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Archaeologists will be digging up more of the past at Historic Kilbride later this month,
A wife and husband team from Argyll Archoeology based in Campbeltown will be able to safely work together without the worry of social distancing while the site is closed to the public during the coronavirus crisis.
The plan is to film their work and edit the highlights so the excluded public can go online to see what they find.
The couple will be digging two exploratory trenches either side of the entrance in a west gable wall that needs restoring and hope to be able to determine the original floor level of the prayer house and to see if there are any more graves.
Other work scheduled soon is minor repair work on the burial aisle and a photographic survey, involving Historic Environment Scotland, of the inside and outside elevations of the west gable wall.
COVID-19 has put pay to tourists for now and about 50 trips being organised by a travel company this year but at least the site’s overheads are not as demanding as other tourist attractions in Argyll, says chairman of Friends of Historic Kilbride Seymour Adams.
‘Our only overheads really are keeping the grass down. Lockdown at least means we can hunker down and can get on with some of the restoration work sticking to safe guidelines,’ he said.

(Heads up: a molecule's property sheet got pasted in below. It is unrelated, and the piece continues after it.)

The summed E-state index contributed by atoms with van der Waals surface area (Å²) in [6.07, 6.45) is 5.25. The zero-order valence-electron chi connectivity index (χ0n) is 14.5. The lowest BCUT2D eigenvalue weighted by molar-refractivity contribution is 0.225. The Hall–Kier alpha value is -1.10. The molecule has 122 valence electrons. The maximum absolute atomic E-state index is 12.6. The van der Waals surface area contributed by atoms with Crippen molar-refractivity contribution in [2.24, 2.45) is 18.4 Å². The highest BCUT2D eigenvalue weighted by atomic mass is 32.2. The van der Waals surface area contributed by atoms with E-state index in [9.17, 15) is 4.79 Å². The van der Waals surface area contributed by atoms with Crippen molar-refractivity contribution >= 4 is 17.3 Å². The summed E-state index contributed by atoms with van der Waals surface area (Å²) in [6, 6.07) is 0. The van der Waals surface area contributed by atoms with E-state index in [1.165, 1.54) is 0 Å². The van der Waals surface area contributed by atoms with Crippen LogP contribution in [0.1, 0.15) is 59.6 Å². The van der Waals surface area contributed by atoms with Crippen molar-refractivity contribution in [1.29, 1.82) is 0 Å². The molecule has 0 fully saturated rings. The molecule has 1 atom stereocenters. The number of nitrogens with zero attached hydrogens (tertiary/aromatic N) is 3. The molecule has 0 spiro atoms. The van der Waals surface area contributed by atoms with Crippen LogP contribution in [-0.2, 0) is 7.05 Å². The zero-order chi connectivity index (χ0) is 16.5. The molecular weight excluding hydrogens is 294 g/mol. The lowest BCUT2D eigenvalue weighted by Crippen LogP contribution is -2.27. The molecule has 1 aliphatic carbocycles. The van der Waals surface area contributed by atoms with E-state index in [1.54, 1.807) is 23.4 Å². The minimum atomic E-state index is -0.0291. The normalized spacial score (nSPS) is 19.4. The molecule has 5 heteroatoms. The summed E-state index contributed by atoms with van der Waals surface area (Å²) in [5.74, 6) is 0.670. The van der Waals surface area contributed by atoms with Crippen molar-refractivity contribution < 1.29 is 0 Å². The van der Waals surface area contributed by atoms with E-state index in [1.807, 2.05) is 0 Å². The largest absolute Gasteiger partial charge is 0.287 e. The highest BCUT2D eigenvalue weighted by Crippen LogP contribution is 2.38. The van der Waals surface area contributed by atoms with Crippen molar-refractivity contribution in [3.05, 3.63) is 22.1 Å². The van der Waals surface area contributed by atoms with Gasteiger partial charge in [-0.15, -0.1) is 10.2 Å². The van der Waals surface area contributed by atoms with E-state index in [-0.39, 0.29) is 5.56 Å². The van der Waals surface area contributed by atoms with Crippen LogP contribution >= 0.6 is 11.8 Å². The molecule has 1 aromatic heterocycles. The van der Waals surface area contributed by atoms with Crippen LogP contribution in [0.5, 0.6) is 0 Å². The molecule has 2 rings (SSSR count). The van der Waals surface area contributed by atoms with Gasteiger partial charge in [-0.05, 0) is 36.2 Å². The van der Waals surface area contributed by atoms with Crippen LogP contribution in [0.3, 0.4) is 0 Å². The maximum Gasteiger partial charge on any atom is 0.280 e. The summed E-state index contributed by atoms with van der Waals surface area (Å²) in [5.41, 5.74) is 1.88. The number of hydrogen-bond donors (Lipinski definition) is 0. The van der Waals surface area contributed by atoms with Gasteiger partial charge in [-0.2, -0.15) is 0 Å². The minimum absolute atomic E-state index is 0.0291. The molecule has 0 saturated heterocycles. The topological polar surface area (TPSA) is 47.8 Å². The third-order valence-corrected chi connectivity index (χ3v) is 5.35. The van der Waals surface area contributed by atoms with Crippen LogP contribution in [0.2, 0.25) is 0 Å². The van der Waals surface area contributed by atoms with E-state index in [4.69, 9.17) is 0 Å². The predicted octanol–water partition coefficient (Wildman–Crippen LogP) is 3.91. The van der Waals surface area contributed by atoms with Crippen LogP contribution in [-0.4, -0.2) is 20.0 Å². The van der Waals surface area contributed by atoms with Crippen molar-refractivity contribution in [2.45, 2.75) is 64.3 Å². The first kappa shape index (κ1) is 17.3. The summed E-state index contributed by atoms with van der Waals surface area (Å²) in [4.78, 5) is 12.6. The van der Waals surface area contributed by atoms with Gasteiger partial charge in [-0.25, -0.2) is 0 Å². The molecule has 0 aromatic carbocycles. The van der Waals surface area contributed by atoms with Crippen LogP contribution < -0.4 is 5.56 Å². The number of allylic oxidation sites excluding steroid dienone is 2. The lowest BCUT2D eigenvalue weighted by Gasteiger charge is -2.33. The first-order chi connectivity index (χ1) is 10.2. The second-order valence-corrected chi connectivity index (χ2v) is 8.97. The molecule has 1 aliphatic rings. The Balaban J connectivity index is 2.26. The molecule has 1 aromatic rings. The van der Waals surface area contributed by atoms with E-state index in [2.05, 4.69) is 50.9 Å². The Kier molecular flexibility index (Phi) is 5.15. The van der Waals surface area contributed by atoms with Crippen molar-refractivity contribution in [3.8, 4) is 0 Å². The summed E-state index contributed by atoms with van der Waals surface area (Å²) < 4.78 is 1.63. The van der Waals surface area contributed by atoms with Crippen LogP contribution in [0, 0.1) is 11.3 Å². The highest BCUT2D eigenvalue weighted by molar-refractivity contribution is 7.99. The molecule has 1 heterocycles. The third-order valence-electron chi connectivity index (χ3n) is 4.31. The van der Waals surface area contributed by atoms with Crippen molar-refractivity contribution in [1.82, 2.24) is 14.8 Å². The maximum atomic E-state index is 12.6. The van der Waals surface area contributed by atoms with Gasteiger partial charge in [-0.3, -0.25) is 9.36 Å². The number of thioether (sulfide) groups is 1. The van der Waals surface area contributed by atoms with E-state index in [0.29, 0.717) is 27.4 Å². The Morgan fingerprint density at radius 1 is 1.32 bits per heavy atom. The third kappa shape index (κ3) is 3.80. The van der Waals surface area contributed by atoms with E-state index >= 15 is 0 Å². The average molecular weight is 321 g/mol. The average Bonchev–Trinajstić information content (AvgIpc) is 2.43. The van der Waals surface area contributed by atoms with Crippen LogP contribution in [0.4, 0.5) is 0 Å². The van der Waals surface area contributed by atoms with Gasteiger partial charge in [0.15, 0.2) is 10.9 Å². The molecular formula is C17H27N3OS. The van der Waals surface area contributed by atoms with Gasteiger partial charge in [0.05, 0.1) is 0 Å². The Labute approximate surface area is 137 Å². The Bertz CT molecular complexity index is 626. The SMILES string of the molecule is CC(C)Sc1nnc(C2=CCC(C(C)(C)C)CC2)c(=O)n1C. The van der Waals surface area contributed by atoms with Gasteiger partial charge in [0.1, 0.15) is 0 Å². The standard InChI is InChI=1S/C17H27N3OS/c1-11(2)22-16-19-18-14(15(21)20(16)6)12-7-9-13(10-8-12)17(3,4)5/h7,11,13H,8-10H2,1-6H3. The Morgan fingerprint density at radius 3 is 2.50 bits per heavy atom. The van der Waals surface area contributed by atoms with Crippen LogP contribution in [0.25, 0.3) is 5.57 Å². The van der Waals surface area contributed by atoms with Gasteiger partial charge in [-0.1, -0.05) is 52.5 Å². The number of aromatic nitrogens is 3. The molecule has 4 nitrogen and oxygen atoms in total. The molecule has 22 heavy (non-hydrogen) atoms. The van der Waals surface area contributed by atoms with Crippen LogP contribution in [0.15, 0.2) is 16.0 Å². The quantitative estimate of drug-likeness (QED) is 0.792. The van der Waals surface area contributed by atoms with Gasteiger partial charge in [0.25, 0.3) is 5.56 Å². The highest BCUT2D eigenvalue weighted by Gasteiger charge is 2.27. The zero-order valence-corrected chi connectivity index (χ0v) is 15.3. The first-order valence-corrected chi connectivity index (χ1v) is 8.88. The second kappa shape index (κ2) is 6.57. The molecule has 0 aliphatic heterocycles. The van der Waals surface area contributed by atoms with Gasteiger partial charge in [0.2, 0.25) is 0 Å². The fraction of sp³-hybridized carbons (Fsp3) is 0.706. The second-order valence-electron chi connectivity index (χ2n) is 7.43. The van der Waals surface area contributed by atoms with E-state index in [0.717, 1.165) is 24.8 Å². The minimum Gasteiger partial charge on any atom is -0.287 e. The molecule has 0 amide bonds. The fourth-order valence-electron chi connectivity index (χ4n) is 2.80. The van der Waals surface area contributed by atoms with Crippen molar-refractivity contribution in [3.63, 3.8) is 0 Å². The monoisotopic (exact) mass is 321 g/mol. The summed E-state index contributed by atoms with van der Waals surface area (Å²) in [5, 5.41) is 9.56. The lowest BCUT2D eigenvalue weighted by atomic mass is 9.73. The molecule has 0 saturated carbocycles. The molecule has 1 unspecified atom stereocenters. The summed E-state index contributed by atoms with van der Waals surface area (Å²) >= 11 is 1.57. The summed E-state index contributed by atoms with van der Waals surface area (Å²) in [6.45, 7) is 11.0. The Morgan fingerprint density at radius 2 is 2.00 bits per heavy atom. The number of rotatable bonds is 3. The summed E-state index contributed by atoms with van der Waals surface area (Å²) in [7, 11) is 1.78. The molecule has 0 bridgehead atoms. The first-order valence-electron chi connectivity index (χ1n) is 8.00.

Talks are also ongoing about how the site can eventually reopen to the public with a one way in and one-way out route possibly on the cards, added Mr Seymour.
A planned open day to see a copy of the original Kilbride Church bell being cast so the replica can go on public view has been postponed until next year.
Last year the entire Kilbride site, including a prayer house and gravestones, was recognised by Historic Environment Scotland as a scheduled monument, highlighting the area’s historical and ecclesiastical importance.
Funds are always needed to keep up conservation and preservation work on the Kilbride site, which includes a memorial aisle where MacDougall chiefs and notable family members have been buried since Jacobean times.
The site, once hidden behind trees and thick tangles of bracken and bramble bushes, was uncovered by Myra and Liam Griffin, who bought the land in 2002. Realising the site had ‘a past too rich to have no future’, the Griffins were instrumental in forming the Friends of Kilbride in 2015 and transferred the land title to the group three years later on a 99-year lease so it could attract funding.
The whole conservation project, covering three phases of works, could cost around £300,000 and take years to complete.
The Friends group received a grant of £7,000 from Carraig Gheal Wind Farm Community Benefit Fund but need more funding to keep up the work.
The Friends’ annual general meeting last week had to be held on Zoom, with the advantage of bringing in a wider attendance, including representatives from Clan MacDougall in Canada and the USA, a trustee currently grounded in Australia and a distant clan member in North Sweden.
‘It’s one of those areas where I think the new normal will be different from the old, but also substantially better,’ said Mr Adams.
To find out more go to friendsofkilbride.scot